6) Make sure your team is aligned. 

Finally, the end of the year is a great time to ensure your team is aligned both in terms of culture and process. To be the most effective company possible, you’ll need everyone in the company to be on the same page. You’ll need to ensure that everyone advocates the same imperatives, and proves enthusiastic about the overall direction. 

If your people don’t love your product or believe in your company, how can you expect customers to? 

To this end, talk with folks on your teams: the heads of departments, managers, salespeople, etc. Find out how everyone is feeling and evaluate whether there are any disconnects. Collect feedback. Then think about how you’ll be able to use that to operate more cohesively next year.

The most important thing you can do in this final quarter, however, is ask, “Why?”

Why are you building this? Why are you completing this function in this way? Fortifying that understanding will enable you to better assess the scope of your overall vision, whether you’re still on track to hitting your big company goals, and what opportunities for improvement you should realistically embrace heading into the new year.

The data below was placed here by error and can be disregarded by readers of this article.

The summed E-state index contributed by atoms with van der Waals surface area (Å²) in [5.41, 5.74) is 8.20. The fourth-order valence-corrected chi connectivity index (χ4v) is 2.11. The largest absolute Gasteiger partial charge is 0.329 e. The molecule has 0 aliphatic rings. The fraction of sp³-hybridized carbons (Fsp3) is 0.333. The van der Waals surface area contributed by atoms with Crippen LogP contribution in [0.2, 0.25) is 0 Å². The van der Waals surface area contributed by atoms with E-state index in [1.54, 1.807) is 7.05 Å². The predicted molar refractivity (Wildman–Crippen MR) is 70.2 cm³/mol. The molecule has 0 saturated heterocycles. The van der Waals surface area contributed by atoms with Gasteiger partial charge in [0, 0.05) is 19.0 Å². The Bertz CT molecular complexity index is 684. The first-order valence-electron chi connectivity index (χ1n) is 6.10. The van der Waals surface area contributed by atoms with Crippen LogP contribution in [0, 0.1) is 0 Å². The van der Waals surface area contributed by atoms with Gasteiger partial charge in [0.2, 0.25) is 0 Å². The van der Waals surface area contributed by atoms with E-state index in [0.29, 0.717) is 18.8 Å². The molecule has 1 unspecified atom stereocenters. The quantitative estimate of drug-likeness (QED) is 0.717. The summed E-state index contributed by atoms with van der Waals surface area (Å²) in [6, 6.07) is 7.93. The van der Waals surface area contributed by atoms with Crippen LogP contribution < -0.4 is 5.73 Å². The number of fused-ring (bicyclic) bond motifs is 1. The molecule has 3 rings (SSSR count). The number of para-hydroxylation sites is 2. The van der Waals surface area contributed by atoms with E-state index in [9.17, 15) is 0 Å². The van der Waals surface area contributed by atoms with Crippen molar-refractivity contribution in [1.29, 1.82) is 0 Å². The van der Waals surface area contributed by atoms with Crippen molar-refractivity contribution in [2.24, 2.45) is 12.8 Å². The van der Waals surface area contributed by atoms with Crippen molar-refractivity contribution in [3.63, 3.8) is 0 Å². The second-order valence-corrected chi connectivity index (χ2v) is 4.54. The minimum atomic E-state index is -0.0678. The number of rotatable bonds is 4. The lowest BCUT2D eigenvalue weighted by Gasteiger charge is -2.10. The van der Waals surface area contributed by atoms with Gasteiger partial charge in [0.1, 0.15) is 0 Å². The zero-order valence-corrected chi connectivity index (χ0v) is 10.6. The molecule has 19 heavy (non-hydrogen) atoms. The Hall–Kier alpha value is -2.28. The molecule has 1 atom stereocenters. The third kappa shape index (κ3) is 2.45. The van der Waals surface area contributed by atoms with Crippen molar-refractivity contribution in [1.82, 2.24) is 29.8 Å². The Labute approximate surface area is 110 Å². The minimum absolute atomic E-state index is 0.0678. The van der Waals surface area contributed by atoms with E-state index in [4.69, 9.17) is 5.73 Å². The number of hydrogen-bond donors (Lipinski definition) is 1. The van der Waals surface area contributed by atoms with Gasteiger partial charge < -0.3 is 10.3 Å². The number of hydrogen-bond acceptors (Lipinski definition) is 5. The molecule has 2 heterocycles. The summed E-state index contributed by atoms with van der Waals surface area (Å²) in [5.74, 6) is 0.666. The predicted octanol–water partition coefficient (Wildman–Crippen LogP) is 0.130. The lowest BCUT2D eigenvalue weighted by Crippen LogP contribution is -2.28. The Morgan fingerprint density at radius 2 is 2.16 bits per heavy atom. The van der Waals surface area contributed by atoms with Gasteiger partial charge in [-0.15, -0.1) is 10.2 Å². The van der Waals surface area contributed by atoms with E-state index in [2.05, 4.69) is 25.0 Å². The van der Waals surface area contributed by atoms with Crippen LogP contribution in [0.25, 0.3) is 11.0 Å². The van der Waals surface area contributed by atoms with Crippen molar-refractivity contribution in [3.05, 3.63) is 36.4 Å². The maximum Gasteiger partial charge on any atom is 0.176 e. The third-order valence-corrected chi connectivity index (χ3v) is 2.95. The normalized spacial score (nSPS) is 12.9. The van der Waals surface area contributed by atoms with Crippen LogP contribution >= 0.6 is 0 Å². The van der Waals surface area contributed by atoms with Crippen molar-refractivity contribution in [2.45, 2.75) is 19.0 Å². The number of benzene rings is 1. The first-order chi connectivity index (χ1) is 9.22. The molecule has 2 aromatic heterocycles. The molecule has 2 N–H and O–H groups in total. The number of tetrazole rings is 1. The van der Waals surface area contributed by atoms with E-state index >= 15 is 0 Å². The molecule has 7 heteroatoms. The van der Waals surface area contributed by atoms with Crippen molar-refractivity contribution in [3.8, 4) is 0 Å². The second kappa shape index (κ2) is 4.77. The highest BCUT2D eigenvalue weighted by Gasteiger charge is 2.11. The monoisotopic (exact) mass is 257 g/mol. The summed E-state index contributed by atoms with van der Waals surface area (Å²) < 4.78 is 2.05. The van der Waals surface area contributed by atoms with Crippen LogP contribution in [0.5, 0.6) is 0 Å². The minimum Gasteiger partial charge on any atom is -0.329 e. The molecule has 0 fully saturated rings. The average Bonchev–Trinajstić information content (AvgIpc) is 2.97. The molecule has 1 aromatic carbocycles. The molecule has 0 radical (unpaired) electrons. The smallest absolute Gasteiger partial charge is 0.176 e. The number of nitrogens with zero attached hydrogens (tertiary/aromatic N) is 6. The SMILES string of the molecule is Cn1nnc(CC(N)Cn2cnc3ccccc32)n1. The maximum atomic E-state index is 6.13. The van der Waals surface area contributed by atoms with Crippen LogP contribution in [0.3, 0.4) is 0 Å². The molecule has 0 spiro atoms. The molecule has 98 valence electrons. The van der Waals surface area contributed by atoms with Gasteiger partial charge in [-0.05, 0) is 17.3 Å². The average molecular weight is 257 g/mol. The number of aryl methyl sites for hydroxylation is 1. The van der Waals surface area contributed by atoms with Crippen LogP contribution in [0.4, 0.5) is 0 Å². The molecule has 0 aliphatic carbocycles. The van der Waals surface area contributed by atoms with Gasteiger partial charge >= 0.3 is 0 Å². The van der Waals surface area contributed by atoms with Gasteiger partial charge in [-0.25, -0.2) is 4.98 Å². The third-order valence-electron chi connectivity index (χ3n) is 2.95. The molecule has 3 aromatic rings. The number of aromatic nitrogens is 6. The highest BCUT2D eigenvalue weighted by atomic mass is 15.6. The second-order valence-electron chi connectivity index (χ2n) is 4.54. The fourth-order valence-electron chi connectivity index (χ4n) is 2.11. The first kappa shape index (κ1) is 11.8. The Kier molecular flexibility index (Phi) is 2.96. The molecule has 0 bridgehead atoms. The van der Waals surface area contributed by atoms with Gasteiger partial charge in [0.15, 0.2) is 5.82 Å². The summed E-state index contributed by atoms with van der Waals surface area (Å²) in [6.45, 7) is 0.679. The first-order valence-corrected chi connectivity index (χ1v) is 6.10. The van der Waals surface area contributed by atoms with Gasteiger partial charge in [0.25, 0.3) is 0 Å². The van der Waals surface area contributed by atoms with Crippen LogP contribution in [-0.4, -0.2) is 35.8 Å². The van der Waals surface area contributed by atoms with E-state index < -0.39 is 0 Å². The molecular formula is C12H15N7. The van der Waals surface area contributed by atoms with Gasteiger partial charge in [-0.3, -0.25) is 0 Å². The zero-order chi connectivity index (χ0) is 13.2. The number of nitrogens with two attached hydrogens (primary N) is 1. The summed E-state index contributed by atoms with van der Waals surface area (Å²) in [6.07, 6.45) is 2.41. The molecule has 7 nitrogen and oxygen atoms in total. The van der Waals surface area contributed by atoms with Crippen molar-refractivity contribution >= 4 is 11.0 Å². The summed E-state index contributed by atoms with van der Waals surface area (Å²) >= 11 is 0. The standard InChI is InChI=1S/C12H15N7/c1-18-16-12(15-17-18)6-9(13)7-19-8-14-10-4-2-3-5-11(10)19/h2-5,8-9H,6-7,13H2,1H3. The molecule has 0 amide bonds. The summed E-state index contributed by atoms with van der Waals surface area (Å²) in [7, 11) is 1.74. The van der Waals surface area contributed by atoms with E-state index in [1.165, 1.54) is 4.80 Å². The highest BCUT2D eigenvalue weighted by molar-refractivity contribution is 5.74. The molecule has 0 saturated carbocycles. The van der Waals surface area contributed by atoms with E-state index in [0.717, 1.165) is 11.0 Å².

You need a plan around how you want to invent your future; your vision can’t materialize by chance or by accident. And the first step in a proper future-planning process is always understanding the “why” underlying your company’s reason for existing and for building the products you’re building. That’s what we did at Skylum before setting out to build Luminar 4, and it’s what we’re doing right now as we think about what we’ll build next. 

In other words, constructive action can only ever follow purposeful vision. The end of the year––in spite of the busyness––is a perfect time to ensure your vision is clear. 

Alex is the CEO of Skylum, where he works hard every day to bring photographers the best tools to make beautiful images in less time. Skylum turns fresh ideas into innovative solutions for individual photographers & business customers, and it's one of few companies in the world that can bring photographers a true Adobe alternative.